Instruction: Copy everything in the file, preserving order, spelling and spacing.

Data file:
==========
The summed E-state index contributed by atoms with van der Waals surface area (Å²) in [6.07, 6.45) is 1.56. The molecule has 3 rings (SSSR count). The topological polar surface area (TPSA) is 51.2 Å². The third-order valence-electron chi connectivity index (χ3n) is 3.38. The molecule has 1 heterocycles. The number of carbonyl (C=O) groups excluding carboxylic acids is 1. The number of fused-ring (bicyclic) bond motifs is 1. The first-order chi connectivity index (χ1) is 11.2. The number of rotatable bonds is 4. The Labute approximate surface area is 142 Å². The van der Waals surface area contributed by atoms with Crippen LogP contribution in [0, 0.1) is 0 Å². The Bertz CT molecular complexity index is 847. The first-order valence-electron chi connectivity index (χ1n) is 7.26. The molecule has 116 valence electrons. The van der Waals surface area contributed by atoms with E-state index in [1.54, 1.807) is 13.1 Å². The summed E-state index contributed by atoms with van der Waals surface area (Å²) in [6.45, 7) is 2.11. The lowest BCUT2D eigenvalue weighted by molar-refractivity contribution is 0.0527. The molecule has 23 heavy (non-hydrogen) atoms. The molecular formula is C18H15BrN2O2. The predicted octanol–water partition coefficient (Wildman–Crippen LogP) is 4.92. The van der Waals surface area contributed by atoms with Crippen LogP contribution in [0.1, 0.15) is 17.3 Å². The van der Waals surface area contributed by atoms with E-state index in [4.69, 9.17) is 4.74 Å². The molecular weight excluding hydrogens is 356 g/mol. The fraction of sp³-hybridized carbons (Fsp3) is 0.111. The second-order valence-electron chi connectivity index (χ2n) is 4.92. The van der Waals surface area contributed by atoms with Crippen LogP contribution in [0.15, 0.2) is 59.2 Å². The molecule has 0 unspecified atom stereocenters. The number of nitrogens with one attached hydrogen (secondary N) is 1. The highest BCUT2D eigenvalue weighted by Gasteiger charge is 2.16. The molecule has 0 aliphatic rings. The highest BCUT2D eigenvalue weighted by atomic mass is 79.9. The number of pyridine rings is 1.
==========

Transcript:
The summed E-state index contributed by atoms with van der Waals surface area (Å²) in [6.07, 6.45) is 1.56. The molecule has 3 rings (SSSR count). The topological polar surface area (TPSA) is 51.2 Å². The third-order valence-electron chi connectivity index (χ3n) is 3.38. The molecule has 1 heterocycles. The number of carbonyl (C=O) groups excluding carboxylic acids is 1. The number of fused-ring (bicyclic) bond motifs is 1. The first-order chi connectivity index (χ1) is 11.2. The number of rotatable bonds is 4. The Labute approximate surface area is 142 Å². The van der Waals surface area contributed by atoms with Crippen LogP contribution in [0, 0.1) is 0 Å². The Bertz CT molecular complexity index is 847. The first-order valence-electron chi connectivity index (χ1n) is 7.26. The molecule has 116 valence electrons. The van der Waals surface area contributed by atoms with E-state index in [1.54, 1.807) is 13.1 Å². The summed E-state index contributed by atoms with van der Waals surface area (Å²) in [6.45, 7) is 2.11. The lowest BCUT2D eigenvalue weighted by molar-refractivity contribution is 0.0527. The molecule has 23 heavy (non-hydrogen) atoms. The molecular formula is C18H15BrN2O2. The predicted octanol–water partition coefficient (Wildman–Crippen LogP) is 4.92. The van der Waals surface area contributed by atoms with Crippen LogP contribution in [0.1, 0.15) is 17.3 Å². The van der Waals surface area contributed by atoms with E-state index in [4.69, 9.17) is 4.74 Å². The molecular weight excluding hydrogens is 356 g/mol. The fraction of sp³-hybridized carbons (Fsp3) is 0.111. The second-order valence-electron chi connectivity index (χ2n) is 4.92. The van der Waals surface area contributed by atoms with Crippen LogP contribution in [0.15, 0.2) is 59.2 Å². The molecule has 0 unspecified atom stereocenters. The number of nitrogens with one attached hydrogen (secondary N) is 1. The highest BCUT2D eigenvalue weighted by Gasteiger charge is 2.16. The molecule has 0 aliphatic rings. The highest BCUT2D eigenvalue weighted by atomic mass is 79.9. The number of pyridine rings is 1.